Valentina Shevchenko might be down, but she’s far from out.
One of the fiercest champions to ever step into the Octagon, Shevchenko refuses to be defined by the errant spinning back kick that ultimately led to a fourth-round submission loss to Alexa Grasso on February 4 at UFC 285.
“I will be back for immediate rematch stronger than ever,” the former flyweight champ vowed on Instagram, days after losing her belt by rear-naked choke.
The loss was especially stunning because Shevchenko—as she had done to the previous seven title challengers—was imposing her will and racking up rounds in the championship bout. Grasso might have landed some hard punches in the first, but the “Bullet” made the proper adjustments to take the fight to the ground, tilting the odds back in her favor in the second and third rounds.
One Mistake to Lose the Title
“This is kind of like what happens in mixed martial arts: You’re winning the fight all around—all three rounds, no doubt—and a stupid situation can change the whole game,” Shevchenko told Joe Rogan during her post-fight interview. “I know that I’m stronger. If not for the spinning kick, it’d be a different result.”
One critical mistake proved to be the only opening Grasso needed to upend the reigning queen. Shevchenko, who was riding a nine-fight win streak heading into the Grasso fight, said an immediate rematch is warranted.
“Definitely an immediate rematch, because I know I was winning that fight,” Shevchenko said.
The world knows that, Valentina. Anyone with a pulse would also know that Grasso showed Shevchenko—seen as a demigod with no weaknesses during her tenure as champ—is actually mortal after all.
What Will Alexa Grasso vs. Valentina Shevchenko 2 Look Like?
In what could quite possibly go down as “Upset of the Year,” Grasso was able to stun Shevchenko with numerous stinging punches. The new champ also did a stellar job of avoiding any serious damage on the ground. Still, the Mexican didn’t have an answer from the bottom, struggling to get back to her feet, ending the second and third rounds on her back. She only managed to create a stalemate, forcing the ref to stand up both fighters for non-activity.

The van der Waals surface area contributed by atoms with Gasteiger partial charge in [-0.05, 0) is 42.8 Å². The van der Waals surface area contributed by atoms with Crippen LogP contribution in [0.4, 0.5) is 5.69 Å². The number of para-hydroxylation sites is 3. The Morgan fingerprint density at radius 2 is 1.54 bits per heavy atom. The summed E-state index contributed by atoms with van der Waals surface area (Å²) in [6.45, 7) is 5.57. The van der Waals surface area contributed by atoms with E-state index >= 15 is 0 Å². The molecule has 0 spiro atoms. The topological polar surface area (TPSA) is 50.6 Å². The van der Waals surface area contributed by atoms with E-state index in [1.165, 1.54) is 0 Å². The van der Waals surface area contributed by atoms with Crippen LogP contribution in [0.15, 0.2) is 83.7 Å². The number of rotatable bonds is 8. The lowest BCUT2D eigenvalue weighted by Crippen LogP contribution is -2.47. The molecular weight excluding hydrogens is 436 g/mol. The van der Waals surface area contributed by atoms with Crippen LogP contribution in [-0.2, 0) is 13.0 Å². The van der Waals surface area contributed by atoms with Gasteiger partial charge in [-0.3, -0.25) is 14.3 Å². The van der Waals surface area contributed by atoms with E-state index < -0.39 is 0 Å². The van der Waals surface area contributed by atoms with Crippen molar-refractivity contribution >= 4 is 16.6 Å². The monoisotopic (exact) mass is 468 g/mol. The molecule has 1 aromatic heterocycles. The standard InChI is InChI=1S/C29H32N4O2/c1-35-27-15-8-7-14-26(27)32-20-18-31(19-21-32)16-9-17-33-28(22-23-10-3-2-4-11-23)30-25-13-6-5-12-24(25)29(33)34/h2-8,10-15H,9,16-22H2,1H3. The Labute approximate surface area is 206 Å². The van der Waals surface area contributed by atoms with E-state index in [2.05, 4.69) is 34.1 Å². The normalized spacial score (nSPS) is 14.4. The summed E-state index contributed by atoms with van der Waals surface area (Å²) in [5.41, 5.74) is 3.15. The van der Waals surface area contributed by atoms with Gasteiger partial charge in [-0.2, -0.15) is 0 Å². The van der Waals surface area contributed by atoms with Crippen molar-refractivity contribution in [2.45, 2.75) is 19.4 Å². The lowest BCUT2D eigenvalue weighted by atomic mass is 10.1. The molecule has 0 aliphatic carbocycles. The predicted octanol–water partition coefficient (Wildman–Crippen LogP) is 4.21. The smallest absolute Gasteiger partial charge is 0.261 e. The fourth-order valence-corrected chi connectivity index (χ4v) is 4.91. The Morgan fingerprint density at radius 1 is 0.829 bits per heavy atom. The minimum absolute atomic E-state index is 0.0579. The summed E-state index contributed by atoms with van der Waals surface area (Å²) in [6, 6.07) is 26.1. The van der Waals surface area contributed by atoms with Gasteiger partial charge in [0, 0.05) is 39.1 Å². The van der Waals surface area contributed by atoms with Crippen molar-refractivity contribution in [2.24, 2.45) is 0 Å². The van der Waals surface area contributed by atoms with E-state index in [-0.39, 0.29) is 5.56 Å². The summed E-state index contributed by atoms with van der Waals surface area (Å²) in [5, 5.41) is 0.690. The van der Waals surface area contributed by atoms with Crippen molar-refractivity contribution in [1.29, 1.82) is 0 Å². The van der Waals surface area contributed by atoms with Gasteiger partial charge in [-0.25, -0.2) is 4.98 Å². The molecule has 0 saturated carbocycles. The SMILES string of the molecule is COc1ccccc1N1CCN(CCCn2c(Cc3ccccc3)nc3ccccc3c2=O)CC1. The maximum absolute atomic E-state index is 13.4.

Credit to Grasso — she earned that upset. She could very likely come out and beat Shevchenko again in a rematch, but the “Bullet” will be armed with a blueprint.
Shevchenko knows she will win the exchanges on the ground. On the feet, she has felt Grasso’s power and experienced her speed. It is not likely Shevchenko entertains a stand-and-bang the second time around, and she’ll undoubtedly bring in some southpaws to give her more looks at a crucial strategy Grasso deployed.
Those slight adjustments combined with a thirst for revenge will lead “Bullet 2.0” back to her throne.
And it would be disgraceful for the UFC to deny Shevchenko an immediate rematch. Only five fighters in UFC history have ever had more consecutive successful title defenses than Shevchenko. Ronda Rousey—highly regarded as one of the most dominant champions ever—only had six. Israel Adesanya just got another shot at solving the Alex Pereira puzzle. He had only defended his title five consecutive times.
The UFC will do the right thing, and a new and improved Shevchenko will be ready.